My brain is operating at near full capacity so some thinking has been done. This is unusual so I jotted down 3 things:
1) I think it’s interesting how short-term the markets have become in recent years. I always adhered to the belief that the market doesn’t discount anything out more than about one quarter (my days trading earnings reports made this abundantly clear and anyone who understands the corporate earnings game can see how clearly true this is), but I am beginning to question whether one quarter is even long enough these days. It almost seems like the market is now trading every real-time data point and not much else.
One of the main reasons I was thinking about this was because the market seems virtually immune to the reality of this upcoming election. It’s looking increasingly likely that Obama will win. Intrade now has him at 70%+. Clearly, that’s not guaranteed, but there’s been a rather large swing since the conventions. The funny thing is that this is not a market positive. If Obama wins we’re going to see total gridlock in Washington. That means the risk of going over the fiscal cliff increases and it means that Obama is not getting any big stimulative measures passed any time soon. We know the House will remain in Republican hands and the Senate looks to be up for grabs. But all it takes is the House to shoot down any new spending measure. So an Obama win = 4 years of gridlock and repositioning for 2016. Is that bullish? Call me skeptical.
2) Speaking of how things are getting compressed – how about Europe? What we basically have in Europe is a whole bunch of countries living in very close proximity who are all economically dependent on one another in a world that is getting increasingly tiny. Globalization and massive technological advancements are making the world a very small place. And this is nowhere more apparent than it is in Europe where I think we’re literally seeing a forced integration due to this massive macro change. The thing is, there’s thousands of years of animosity between some of these countries and they’re being forced into the realization that they all live under the same increasingly tiny roof. So you have a situation where you live with someone you kind of dislike, but you can’t get away from them. The result is being forced to learn to live with them. And I think that’s exactly what we’re seeing occur in Europe.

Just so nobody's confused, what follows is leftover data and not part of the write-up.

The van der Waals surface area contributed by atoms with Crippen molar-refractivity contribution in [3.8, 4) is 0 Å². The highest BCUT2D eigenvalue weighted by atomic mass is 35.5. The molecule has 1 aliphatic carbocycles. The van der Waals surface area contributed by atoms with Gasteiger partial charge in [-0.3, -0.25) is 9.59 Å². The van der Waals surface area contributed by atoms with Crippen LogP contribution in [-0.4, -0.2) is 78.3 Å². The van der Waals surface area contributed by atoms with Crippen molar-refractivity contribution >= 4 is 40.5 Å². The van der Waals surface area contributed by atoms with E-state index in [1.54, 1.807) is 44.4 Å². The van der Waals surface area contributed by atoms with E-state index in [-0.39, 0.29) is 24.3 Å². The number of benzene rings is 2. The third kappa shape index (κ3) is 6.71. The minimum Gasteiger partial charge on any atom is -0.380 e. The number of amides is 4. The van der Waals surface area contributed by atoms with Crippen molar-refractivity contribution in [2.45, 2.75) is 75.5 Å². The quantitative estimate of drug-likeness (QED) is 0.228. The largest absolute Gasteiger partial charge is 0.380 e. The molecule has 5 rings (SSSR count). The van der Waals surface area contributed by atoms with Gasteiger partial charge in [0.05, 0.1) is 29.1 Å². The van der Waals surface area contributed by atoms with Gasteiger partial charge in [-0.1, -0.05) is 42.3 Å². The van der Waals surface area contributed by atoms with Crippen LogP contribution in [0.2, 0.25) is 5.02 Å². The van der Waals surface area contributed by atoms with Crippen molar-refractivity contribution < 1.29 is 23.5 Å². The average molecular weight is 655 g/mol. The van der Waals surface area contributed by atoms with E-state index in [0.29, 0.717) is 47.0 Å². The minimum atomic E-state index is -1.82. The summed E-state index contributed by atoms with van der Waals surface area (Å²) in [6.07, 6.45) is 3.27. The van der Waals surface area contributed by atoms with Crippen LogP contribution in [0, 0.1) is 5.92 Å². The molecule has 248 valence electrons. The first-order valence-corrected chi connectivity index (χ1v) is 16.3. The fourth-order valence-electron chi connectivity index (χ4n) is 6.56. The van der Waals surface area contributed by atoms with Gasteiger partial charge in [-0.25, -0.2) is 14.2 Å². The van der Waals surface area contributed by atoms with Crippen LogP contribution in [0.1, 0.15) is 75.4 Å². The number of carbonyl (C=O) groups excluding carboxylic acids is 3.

3) I guess compression is on the mind this morning because the other big thing on my mind in recent weeks is the non-stop talk about Apple and the iPhone. I was once a huge proponent of the iPhone. When the original iPhone came out I was one of those nerds who just had to have it immediately and forked over the $XXX to have it. I did the same thing with the next 4 versions or however many they came out with. But the love affair ended when the 4S came out. I bought an Atrix 2 which was an admittedly inferior handset, but something very different was occurring there.
There was a time when, if you owned an iPhone, you literally owned a product that was light years ahead of the competition. But that’s not true anymore. In fact, the Android operating system has many features that are superior than the iPhone. And my new GS3 is arguably better than the iPhone 5 (though I haven’t used a 5 I do suspect it’s still slightly better). But we’re talking compression here and what’s being compressed is Apple’s differentiation to the competition. You could even argue that Apple’s competitive advantage on pure technological superiority is gone. Or at least it just doesn’t exist to the extent that it once did. And if you’re like me that makes the iPhone a lot less attractive. Especially if your life is increasingly integrated through Google Everything (as mine is).